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Published: July 31st 2009
On the Great Southern Ocean...
Never have I traveled so far and been so close to home. It is a country town of one million plus with a few skyscrapers. It would be unfair, even rude to say that the best thing anyone could do in Adelaide is leave. South Australia’s humdrum capital is in desperate need of the benefit of the doubt. Maybe it’s because I pulled into town in the middle of the winter. Perhaps it has more to do with being a nine-to-five city that rolls up its sidewalks to dismiss the workforce back to its lofty and leafy suburbs. The city council of Hartford, Connecticut could apply to be a sister city with Adelaide. In terms of liveliness, my capital city never looked so vibrant. Hartford’s social ills give it an excuse. In Adelaide, it’s TGIM (‘M’ is for Monday). It’s winter, they tell me. Stick around, they say. It’s not all that bad. So I think I will to see if Adelaide’s options extend beyond Wonder Bread and vanilla ice cream to something more multi-grain or a scoop of mint chocolate chip.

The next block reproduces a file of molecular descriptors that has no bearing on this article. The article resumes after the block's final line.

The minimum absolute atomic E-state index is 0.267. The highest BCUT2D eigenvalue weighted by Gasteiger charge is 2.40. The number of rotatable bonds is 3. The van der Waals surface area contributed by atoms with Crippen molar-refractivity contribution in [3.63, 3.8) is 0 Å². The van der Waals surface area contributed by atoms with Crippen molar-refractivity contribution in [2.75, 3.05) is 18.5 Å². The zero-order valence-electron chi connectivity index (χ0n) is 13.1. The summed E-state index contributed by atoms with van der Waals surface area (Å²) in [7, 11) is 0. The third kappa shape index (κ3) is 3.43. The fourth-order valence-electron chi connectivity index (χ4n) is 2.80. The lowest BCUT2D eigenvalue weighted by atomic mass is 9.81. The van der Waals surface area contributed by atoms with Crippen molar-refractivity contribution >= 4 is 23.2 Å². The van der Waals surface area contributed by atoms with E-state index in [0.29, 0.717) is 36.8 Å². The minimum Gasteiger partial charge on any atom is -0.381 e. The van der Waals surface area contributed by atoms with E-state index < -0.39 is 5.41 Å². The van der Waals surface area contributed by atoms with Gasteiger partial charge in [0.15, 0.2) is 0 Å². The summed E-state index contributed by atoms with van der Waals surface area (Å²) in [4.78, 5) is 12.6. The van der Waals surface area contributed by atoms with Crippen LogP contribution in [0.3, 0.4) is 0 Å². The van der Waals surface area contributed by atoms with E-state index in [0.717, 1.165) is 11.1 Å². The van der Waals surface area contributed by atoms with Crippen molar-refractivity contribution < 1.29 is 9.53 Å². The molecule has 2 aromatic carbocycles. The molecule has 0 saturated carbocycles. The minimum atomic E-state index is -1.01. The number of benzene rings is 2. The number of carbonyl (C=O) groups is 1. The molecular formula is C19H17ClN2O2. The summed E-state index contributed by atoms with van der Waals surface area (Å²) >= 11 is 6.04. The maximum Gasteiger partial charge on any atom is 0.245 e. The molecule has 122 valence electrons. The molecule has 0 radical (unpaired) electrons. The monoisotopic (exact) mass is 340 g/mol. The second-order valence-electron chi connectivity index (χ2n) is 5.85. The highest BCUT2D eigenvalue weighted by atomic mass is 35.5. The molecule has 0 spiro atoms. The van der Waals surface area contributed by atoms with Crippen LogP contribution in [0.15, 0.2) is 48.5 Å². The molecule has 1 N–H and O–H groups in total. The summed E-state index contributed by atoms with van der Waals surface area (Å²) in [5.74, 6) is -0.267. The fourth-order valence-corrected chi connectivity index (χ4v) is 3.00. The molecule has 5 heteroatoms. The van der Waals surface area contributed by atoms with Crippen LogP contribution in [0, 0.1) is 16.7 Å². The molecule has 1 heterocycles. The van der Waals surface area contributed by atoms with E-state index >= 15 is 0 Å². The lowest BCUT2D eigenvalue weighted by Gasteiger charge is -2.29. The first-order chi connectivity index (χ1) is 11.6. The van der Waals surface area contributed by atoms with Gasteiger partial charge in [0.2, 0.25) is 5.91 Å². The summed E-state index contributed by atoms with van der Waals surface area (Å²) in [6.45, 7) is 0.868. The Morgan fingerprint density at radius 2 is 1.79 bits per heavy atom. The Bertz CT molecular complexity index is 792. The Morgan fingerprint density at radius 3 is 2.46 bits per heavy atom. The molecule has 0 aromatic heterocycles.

I hop on the pristine, tubular city bus for the fifty-minute ride into downtown from the bedroom community of
To a different type of pedestrian...
Aberfoyle Park. As with any other morning commute, passengers actively separate themselves from each other with books or headphones. There is no one to talk to, nothing to learn. The environmentally friendly natural gas-powered vehicle hums past finely groomed parcels of postage-stamp quarter-acre plots on which sit neat single level homes. Without literary or musical distraction, I can only think of how much I miss Broken Hill. I miss the Black Lion, Elaine, and the unconventional characters. I miss walking under the verandas and by the shops on Argent Street, by myself but never truly alone. In Adelaide, I am surrounded by 1.1 million people and feel like a drifter, a rogue electron never destined to join the atom’s nucleus.